Why Is “Latinx” Inclusive, Necessary and Unifying?

During my last semester in college, back in Mexico City in 2015, my professor walked into the classroom and did a quick headcount. Then, he made an announcement –since there were over a dozen female students and four males– he would refer to the whole class as alumnas, the feminine word for students, and not alumnos, masculine, which is the norm, at least socially, to address a mixed group. It sounded strange every time he said it for months without missing a beat. He would say, “listen up, alumnas,” and everyone would abruptly stop what they were doing with a sense of strangeness.

No one ever commented on it. One could say it didn’t matter, but I loved it. It was the first time I consciously felt fairly represented by language.

Years later, I moved to New York, where I quickly learned I would be categorized by a series of labels that I had never used before. In a diverse city with extensive pride in its progressive inclusion, I couldn’t just be a woman, foreign, or Mexican. I was suddenly Hispanic, Brown, and Latina too.

It was a shock. I didn’t identify with those terms because I hadn’t chosen them for myself. I found them limiting and too general at the same time.

What can Mexicans and Chileans possibly have in common? Or Uruguayans and Cubans? Not our accents, history, politics, cultures, or perceptions of the rest of the world. Our ways of life are not the same. Even people from the south of Mexico are, at core, different from those in the north.

However, It didn’t take me long to realize that those categories were filled with amazing people, and I wanted to be a part of them. When they hear me speak in Spanish, they automatically give me a welcoming look or crack a smile. That gesture alone makes me feel connected, a similar sentiment to what writer Ralph Ellison shared in Invisible Man, “when I discover who I am, I’ll be free.”

That is what Latinx does. The term is inclusive. It is a way Latinos, Latinas, and gender non-confirmative Hispanics can connect and how others can fairly refer to all of us. It is femininity, masculinity, freedom, and acceptance.

More to it, this is how other Latinx identified why this term is an essential part of their lives.

Lorena Arriaga, 28, Colombian entrepreneur and nonprofit PR firm founder. Her company supports local small businesses and organizations.

“Being gender nonconforming means, in great measure, not feeling comfortable in your own skin, sadly,” said Arriaga. “It means openly accepting my truth, but at the cost of constantly explaining myself to people who stare with disbelief and judgment who refuse to adapt the way they address me.” Arriaga’s business cards read they/them and Latinx under her work title.

“When I hand those out to a Latina, a Latino or a Latinx, they all say, ‘me too,’ and it is the perfect ice breaker,” they said. “Not once has someone stopped me and said, ‘I’m Latina, not Latinx.’ We just vibe.” Lorena has identified as they have since 2016.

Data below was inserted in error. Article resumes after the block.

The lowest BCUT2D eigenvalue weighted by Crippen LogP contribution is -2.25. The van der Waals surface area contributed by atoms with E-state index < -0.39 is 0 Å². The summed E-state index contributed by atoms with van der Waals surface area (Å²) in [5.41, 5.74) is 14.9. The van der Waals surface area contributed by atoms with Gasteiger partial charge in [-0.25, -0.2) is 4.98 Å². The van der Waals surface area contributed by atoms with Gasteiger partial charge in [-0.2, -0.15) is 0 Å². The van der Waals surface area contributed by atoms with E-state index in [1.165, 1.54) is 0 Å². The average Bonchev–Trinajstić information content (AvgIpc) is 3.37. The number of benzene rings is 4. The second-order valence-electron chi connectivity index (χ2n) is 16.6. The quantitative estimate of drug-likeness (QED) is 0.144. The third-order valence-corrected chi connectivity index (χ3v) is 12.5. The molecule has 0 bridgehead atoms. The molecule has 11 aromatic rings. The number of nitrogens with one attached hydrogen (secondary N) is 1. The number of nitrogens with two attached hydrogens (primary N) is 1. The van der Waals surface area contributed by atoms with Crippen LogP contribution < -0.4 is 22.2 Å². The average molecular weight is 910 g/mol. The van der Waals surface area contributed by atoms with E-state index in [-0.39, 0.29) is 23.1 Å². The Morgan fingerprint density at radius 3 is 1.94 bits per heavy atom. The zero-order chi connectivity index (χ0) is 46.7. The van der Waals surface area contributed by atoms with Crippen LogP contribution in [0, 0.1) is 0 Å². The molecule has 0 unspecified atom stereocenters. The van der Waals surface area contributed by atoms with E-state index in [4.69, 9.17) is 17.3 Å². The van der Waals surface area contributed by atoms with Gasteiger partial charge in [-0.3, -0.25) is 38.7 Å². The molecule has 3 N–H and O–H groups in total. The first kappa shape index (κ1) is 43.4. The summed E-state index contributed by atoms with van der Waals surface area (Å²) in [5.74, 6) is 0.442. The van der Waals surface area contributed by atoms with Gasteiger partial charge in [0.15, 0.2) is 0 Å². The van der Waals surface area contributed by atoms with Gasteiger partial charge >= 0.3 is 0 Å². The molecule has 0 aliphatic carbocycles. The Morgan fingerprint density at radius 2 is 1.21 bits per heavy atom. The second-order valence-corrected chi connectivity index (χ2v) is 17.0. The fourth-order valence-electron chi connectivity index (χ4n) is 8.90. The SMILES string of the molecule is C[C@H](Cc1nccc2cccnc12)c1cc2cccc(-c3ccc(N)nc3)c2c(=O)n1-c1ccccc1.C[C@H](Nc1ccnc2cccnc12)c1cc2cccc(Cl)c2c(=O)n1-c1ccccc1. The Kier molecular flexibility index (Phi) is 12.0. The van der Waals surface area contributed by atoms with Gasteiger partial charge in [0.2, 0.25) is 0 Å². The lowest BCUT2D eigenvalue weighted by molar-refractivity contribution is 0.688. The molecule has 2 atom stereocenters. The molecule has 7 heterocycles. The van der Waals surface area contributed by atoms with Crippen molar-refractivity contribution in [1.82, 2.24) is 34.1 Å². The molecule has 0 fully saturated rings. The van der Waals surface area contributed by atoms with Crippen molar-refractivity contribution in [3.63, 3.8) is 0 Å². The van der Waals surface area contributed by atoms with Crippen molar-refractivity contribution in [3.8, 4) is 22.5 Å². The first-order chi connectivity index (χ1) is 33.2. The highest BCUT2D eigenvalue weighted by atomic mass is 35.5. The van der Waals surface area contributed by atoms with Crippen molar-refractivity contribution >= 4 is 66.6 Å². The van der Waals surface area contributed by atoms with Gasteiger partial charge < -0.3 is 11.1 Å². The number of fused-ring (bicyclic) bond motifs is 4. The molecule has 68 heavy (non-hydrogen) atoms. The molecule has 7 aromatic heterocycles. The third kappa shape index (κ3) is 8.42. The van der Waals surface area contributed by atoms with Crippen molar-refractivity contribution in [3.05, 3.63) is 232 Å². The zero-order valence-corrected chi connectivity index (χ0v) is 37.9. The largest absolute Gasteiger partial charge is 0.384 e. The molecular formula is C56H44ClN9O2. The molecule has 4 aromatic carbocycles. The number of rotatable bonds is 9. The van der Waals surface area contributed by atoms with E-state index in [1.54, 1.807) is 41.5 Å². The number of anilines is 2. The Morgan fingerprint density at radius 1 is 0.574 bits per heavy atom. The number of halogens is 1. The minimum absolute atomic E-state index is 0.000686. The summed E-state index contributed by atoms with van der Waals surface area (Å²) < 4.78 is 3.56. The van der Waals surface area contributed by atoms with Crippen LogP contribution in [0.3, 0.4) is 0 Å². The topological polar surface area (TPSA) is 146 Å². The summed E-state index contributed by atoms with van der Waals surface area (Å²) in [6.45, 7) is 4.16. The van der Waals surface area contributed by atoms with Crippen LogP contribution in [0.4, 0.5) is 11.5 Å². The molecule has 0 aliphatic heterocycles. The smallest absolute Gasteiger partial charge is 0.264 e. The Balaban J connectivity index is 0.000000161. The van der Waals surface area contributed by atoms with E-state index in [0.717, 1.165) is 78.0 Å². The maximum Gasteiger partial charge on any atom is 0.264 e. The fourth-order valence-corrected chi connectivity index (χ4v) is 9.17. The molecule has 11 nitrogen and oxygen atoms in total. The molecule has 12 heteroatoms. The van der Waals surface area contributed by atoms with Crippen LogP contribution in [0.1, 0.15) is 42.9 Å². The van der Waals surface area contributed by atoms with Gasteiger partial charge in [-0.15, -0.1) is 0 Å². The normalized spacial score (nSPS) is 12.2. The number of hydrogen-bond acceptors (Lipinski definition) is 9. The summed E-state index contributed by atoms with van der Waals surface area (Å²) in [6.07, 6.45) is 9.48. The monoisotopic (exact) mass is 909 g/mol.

“It was right when I started my business,” they said. “I decided to take risks, and that was an important one. I identify as ‘nonconforming,’ but because of the structure of the word, it feels negative. So I just prefer to go with Latinx. It expresses so much more at once.”

Rene Pinto, 24, Puerto Rican law student at Fordham University:

“I love living in the U.S.,” said Pinto, “I miss my island, of course. But I make the decision to stay here every day because I feel proud of getting out of my comfort zone in order to achieve my potential.” Pinto arrived in the U.S. in 2021. “I still need to go dancing [reggaeton] every weekend to feel like myself,” he said. “That is what being Latinx means. It is a celebration of individuality, strength in the face of adversity, and of a community that is not afraid of being different in this country.”

Inclusion and self-identity are two different and essential human needs. If only we had more words that could satisfy those necessities, maybe we could all realize we are not that different from each other.

Language is constantly changing to suit our needs. Spelling rules and the use of words evolve, just like in this country. In a strongly divided world, we need words to unite us.


Editor’s Note: This essay is apart of our new “The Grounded Letters” series. Click here to read about Xavier Bonilla’s essay Why Is “Latino” Already Inclusive?


Ximena Del Cerro

Ximena Del Cerro

Ximena is a journalist based in Brooklyn. She writes about social issues, the environment, green energy, politics, and culture. Her work with various social impact projects has landed her in different parts of Mexico, showing her the potential of the country. Ximena is dedicated to contributing to the public conscience about the events and matters that have an impact on society.


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